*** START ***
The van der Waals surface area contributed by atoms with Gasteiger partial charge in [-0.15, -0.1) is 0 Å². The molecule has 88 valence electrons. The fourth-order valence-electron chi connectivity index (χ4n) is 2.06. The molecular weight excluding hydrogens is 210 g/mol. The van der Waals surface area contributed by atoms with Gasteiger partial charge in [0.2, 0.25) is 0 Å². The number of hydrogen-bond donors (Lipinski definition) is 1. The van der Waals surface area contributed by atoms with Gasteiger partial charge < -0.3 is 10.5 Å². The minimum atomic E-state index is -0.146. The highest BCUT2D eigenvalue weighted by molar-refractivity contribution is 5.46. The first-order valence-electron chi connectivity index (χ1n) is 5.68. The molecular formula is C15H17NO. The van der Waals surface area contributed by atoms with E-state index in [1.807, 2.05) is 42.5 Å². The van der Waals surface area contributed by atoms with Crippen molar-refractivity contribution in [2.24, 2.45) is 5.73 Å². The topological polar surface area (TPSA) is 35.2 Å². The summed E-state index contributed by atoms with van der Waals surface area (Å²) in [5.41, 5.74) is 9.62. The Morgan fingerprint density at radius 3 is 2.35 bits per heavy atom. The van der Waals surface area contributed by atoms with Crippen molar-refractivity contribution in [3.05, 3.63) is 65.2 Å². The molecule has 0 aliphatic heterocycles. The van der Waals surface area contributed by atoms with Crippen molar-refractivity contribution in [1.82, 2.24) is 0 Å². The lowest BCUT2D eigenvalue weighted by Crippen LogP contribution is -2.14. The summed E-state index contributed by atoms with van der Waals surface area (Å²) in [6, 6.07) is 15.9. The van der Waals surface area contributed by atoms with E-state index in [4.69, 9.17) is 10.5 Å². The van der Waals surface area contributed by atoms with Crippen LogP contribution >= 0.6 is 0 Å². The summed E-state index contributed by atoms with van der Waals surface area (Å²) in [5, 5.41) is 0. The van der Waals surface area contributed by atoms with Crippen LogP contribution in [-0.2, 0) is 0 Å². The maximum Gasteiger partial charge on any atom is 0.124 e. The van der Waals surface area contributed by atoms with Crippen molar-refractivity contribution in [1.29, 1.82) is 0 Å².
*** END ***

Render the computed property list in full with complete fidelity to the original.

The van der Waals surface area contributed by atoms with Gasteiger partial charge in [-0.15, -0.1) is 0 Å². The molecule has 88 valence electrons. The fourth-order valence-electron chi connectivity index (χ4n) is 2.06. The molecular weight excluding hydrogens is 210 g/mol. The van der Waals surface area contributed by atoms with Gasteiger partial charge in [0.2, 0.25) is 0 Å². The number of hydrogen-bond donors (Lipinski definition) is 1. The van der Waals surface area contributed by atoms with Gasteiger partial charge < -0.3 is 10.5 Å². The minimum atomic E-state index is -0.146. The highest BCUT2D eigenvalue weighted by molar-refractivity contribution is 5.46. The first-order valence-electron chi connectivity index (χ1n) is 5.68. The molecular formula is C15H17NO. The van der Waals surface area contributed by atoms with E-state index in [1.807, 2.05) is 42.5 Å². The van der Waals surface area contributed by atoms with Crippen molar-refractivity contribution in [2.24, 2.45) is 5.73 Å². The topological polar surface area (TPSA) is 35.2 Å². The summed E-state index contributed by atoms with van der Waals surface area (Å²) in [5.41, 5.74) is 9.62. The Morgan fingerprint density at radius 3 is 2.35 bits per heavy atom. The van der Waals surface area contributed by atoms with Crippen molar-refractivity contribution in [3.05, 3.63) is 65.2 Å². The molecule has 0 aliphatic heterocycles. The van der Waals surface area contributed by atoms with Crippen molar-refractivity contribution in [1.82, 2.24) is 0 Å². The lowest BCUT2D eigenvalue weighted by Crippen LogP contribution is -2.14. The summed E-state index contributed by atoms with van der Waals surface area (Å²) in [6, 6.07) is 15.9. The van der Waals surface area contributed by atoms with E-state index in [4.69, 9.17) is 10.5 Å². The van der Waals surface area contributed by atoms with Crippen LogP contribution >= 0.6 is 0 Å². The summed E-state index contributed by atoms with van der Waals surface area (Å²) in [5, 5.41) is 0. The van der Waals surface area contributed by atoms with Crippen LogP contribution in [-0.2, 0) is 0 Å². The maximum Gasteiger partial charge on any atom is 0.124 e. The van der Waals surface area contributed by atoms with Crippen molar-refractivity contribution in [1.29, 1.82) is 0 Å².